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Role of p53 in Cell Death and Human Cancers
Abstractp53 is a nuclear transcription factor with a pro-apoptotic function. Since over 50% of human cancers carry loss of function mutations in p53 gene, p53 has been considered to be one of the classical type tumor suppressors. Mutant p53 acts as the dominant-negative inhibitor toward wild-type p53. Indeed, mutant p53 has an oncogenic potential. In some cases, malignant cancer cells bearing p53 mutations display a chemo-resistant phenotype. In response to a variety of cellular stresses such as DNA damage, p53 is induced to accumulate in cell nucleus to exert its pro-apoptotic function. Activated p53 promotes cell cycle arrest to allow DNA repair and/or apoptosis to prevent the propagation of cells with serious DNA damage through the transactivation of its target genes implicated in the induction of cell cycle arrest and/or apoptosis. Thus, the DNA-binding activity of p53 is tightly linked to its tumor suppressive function. In the present review article, we describe the regulatory mechanisms of p53 and also p53-mediated therapeutic strategies to cure malignant cancers.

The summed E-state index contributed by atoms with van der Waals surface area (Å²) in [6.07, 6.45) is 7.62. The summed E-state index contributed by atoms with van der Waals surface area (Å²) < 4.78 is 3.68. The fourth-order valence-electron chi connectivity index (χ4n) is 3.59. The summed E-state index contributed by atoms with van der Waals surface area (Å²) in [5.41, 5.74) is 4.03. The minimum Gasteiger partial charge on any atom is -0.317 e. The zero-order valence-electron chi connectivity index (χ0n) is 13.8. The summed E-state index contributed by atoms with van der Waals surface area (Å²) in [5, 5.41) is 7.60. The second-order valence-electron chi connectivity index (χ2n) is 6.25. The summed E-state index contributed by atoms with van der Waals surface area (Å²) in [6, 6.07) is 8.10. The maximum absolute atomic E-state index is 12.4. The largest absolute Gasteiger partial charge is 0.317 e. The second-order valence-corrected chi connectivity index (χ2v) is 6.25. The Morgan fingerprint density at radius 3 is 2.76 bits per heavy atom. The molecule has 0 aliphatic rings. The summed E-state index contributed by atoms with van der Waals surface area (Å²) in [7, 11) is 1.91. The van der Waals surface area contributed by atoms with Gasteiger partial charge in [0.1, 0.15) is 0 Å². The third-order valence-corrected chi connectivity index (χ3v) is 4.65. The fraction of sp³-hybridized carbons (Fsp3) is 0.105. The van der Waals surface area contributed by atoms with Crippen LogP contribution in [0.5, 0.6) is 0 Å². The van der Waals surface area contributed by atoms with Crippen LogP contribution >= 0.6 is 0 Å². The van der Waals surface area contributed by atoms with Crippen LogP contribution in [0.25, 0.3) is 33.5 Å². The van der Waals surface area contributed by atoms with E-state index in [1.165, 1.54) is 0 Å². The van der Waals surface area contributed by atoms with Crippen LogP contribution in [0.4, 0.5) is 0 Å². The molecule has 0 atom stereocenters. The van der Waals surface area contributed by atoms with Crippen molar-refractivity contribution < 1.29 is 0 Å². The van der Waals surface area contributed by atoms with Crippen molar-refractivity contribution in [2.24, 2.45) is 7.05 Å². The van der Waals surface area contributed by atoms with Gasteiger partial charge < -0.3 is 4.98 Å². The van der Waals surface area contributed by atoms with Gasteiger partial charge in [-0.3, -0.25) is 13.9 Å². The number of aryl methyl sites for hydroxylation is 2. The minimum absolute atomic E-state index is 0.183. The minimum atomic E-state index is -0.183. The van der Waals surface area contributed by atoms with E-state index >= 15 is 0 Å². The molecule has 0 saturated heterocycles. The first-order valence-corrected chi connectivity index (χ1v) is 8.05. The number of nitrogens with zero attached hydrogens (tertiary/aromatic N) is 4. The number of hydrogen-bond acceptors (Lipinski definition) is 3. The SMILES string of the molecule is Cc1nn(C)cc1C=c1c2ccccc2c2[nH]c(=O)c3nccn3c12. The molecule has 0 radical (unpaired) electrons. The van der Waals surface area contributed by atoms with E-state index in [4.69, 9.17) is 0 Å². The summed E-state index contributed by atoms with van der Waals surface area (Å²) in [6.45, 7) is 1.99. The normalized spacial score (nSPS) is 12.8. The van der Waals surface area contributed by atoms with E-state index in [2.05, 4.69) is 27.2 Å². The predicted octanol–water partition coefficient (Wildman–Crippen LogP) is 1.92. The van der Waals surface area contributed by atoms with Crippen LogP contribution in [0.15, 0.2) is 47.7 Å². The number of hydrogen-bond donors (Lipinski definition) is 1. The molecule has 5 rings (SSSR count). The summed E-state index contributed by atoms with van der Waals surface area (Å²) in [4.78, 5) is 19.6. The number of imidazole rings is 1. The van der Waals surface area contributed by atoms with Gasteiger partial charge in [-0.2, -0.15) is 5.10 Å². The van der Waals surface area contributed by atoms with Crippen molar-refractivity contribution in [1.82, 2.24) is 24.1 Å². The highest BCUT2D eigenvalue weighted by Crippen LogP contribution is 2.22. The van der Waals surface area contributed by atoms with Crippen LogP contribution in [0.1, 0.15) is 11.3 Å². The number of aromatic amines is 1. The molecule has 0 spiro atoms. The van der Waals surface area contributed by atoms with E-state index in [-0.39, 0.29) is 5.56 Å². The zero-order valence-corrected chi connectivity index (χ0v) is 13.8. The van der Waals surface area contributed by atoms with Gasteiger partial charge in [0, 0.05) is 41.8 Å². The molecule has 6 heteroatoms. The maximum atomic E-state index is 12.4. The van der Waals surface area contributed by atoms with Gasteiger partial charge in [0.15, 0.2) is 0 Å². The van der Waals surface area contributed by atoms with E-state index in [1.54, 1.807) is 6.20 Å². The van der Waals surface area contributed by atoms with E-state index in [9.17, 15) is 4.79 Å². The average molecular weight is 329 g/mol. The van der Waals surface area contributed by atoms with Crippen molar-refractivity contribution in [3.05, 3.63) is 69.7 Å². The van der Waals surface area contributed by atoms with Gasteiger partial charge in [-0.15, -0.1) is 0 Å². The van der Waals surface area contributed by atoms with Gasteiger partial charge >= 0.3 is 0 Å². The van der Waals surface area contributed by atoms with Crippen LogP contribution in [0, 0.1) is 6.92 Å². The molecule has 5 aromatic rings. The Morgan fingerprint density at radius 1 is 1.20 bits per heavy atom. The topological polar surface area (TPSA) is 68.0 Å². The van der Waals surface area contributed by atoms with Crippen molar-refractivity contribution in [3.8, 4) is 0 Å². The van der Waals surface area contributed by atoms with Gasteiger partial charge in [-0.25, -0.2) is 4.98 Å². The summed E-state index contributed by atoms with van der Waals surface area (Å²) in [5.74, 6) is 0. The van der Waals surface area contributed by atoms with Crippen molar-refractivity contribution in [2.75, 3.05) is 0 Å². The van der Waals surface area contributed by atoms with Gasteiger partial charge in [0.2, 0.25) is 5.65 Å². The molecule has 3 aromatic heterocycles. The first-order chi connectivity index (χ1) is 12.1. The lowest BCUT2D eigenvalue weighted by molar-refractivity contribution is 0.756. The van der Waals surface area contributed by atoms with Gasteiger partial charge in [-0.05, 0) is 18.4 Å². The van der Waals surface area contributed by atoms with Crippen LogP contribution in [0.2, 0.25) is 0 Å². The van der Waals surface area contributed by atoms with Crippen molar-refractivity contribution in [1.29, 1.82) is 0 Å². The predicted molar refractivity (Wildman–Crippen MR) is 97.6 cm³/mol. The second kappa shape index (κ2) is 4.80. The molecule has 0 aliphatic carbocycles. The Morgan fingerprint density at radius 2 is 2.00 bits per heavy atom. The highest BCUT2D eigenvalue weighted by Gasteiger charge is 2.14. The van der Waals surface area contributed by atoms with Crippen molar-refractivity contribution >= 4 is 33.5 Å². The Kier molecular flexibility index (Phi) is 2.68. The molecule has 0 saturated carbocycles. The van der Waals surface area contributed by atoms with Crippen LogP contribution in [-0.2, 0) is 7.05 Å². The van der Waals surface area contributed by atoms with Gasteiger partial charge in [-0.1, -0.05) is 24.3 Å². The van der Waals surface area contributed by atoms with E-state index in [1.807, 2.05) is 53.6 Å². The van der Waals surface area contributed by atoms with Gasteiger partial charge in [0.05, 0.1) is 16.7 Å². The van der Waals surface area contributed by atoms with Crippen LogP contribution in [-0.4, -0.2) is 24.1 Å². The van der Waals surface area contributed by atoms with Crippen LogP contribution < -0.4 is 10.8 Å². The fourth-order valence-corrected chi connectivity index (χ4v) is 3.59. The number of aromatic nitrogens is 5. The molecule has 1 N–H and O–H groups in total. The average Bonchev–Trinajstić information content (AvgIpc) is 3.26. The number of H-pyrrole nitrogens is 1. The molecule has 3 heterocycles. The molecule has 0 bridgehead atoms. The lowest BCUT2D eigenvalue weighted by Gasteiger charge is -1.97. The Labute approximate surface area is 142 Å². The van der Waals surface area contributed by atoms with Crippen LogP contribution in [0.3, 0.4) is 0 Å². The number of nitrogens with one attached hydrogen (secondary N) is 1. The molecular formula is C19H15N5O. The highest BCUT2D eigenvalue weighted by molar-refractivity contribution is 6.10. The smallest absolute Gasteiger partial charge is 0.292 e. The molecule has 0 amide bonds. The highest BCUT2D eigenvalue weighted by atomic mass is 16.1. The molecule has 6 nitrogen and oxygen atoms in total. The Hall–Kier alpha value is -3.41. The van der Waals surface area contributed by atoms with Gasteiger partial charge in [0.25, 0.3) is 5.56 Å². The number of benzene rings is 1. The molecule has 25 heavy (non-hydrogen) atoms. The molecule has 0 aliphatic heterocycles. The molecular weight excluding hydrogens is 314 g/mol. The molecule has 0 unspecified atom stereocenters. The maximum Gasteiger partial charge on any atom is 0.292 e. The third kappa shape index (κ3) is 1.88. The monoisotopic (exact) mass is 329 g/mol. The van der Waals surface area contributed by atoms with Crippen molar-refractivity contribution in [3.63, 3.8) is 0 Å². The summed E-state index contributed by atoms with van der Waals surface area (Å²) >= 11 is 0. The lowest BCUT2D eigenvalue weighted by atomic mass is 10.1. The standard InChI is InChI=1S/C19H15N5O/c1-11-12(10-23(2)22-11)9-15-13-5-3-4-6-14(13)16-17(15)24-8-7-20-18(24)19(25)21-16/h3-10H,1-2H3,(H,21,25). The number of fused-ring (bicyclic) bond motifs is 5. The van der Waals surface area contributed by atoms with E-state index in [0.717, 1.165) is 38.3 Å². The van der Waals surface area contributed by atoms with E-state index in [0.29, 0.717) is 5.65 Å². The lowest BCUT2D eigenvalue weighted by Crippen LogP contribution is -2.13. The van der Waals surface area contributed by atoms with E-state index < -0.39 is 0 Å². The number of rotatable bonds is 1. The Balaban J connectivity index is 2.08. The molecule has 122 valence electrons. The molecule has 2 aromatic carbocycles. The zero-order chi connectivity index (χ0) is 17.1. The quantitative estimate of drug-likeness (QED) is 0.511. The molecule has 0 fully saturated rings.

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Ozaki, T.; Nakagawara, A. Role of p53 in Cell Death and Human Cancers. Cancers 2011, 3, 994-1013.View more citation formats
Ozaki T, Nakagawara A. Role of p53 in Cell Death and Human Cancers. Cancers. 2011; 3(1):994-1013.Chicago/Turabian Style
Ozaki, Toshinori; Nakagawara, Akira. 2011. "Role of p53 in Cell Death and Human Cancers." Cancers 3, no. 1: 994-1013.